It was furnace hot, and I was driving home from work. A woman beside the road had her thumb out. She and her dog, and brown and white pit, were standing beside a stone wall where a hundred years earlier had been a bridge. I pulled over and rolled down the window.
"Hey mister," she said, "can you give us a ride up the hill?" She looked 65 but was probably 40, the way my grandmother would have looked had she been a crack addict rather than a seamstress. "Is the dog friendly?" I asked. "Oh yeh," she said, "Pepper's a doll." She already had her hand on the door handle. "OK," I said. She put the dog in back and got in beside me. I started driving up the hill.
"Hot out," she said. She looked even older up close. Her red hair dye had grown out, revealing inch-long gray roots.
"Yep, I said." We talked a little more about the weather and local sports teams.
"My husband lost his job," she said, "and he hasn't worked in almost 6 months."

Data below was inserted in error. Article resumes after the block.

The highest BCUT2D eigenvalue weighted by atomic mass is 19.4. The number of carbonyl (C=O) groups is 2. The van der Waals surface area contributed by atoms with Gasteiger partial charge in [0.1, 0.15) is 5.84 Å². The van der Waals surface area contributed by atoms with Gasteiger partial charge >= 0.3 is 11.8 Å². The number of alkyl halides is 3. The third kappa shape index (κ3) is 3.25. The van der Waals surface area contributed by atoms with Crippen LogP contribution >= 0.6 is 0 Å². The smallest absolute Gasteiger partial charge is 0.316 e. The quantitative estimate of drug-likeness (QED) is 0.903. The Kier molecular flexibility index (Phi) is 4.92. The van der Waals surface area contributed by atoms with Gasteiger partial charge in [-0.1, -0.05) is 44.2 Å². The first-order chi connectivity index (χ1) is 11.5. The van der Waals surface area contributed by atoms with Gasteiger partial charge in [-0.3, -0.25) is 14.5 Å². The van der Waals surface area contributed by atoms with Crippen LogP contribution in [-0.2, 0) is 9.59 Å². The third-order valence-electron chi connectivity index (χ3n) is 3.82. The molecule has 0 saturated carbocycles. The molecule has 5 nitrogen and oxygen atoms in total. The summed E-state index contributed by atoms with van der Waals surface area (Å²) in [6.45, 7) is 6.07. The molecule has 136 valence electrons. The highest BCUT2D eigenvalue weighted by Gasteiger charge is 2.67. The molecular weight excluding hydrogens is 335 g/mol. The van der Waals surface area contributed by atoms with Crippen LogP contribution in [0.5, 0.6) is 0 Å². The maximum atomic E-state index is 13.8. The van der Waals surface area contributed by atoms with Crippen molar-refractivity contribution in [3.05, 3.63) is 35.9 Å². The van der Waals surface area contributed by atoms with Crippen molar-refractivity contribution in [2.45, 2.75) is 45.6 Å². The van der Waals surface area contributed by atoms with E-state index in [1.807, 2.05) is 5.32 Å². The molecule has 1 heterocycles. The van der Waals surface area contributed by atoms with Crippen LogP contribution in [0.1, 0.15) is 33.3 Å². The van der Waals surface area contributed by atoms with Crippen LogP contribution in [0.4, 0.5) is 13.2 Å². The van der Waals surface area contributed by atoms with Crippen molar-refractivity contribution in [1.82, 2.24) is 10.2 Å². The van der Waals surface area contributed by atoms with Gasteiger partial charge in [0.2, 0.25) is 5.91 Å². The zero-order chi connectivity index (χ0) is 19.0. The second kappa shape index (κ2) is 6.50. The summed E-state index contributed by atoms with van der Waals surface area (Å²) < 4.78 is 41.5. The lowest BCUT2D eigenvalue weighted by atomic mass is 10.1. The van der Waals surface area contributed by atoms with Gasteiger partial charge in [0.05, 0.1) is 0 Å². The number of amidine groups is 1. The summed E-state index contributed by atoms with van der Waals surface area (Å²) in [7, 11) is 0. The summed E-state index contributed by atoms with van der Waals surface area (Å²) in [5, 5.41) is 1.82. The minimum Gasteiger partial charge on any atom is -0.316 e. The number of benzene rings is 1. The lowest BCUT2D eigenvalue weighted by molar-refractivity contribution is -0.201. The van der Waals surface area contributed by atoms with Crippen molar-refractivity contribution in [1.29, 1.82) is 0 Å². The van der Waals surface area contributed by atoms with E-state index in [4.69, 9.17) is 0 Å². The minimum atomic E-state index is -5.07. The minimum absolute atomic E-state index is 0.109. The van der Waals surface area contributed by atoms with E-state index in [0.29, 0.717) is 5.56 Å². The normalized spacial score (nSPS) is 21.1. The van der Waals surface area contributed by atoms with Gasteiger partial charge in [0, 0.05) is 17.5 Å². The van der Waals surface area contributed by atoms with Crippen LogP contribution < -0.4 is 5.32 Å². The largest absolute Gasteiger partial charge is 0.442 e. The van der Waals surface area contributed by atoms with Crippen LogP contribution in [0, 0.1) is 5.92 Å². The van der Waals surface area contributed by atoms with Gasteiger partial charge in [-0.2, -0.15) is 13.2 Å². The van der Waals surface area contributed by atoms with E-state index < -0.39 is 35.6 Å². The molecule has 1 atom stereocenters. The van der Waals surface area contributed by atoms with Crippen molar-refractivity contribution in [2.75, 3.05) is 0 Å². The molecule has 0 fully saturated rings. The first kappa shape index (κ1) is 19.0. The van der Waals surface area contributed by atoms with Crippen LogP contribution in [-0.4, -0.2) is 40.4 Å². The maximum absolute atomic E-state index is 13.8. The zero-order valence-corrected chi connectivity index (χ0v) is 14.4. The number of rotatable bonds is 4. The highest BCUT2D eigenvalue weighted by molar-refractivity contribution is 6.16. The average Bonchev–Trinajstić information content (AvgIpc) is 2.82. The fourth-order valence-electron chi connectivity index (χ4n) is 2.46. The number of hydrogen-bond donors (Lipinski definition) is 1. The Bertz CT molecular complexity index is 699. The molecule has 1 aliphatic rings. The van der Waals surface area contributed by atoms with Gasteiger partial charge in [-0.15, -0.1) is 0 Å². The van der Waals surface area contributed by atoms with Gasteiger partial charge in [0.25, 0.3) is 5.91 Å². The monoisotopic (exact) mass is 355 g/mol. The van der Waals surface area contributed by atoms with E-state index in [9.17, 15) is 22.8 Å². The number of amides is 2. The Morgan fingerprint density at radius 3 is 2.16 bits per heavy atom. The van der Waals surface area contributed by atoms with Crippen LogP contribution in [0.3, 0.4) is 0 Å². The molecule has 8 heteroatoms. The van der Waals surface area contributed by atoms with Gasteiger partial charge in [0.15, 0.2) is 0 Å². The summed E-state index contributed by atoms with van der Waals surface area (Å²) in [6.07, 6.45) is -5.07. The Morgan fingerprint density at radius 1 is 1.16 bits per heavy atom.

"Sorry to hear," I said, "hard times everywhere."
"What I mean is, can you spare twenty bucks?"
"Not really," I said, "I got a kid at home."
"What about if I suck your dick?"
I hadn't expected that one. I glanced over my shoulder at the dog. "Is she serious?" I asked. The dog didn't answer. We were nearly at the top of the hill. "My place is right up there," she said, "you can come in. My husband's out." She gestured to a small stand of brick, two-story row houses. They all looked the same, shabby but clean. I didn't know which was hers.
"Look," I said, "I'm sorry things are tough, but that other thing, that's not gonna happen." I reached into my pocket. I had six dollars and change. I handed it to her. "Better times ahead," I said.
She took the money and thanked me. "C'mon Pepper!" she said, and the dog happily leapt over my shoulder and out the passenger side door. It was as if the last five minutes hadn't happened. I felt like a taxi driver, except I had paid her the fare.
She and Pepper walked up to one of the shabby houses and went inside. There were a few wilted begonias on the lawn, and a small statue of St. Francis. "They're gonna need him," I thought, and drove on home.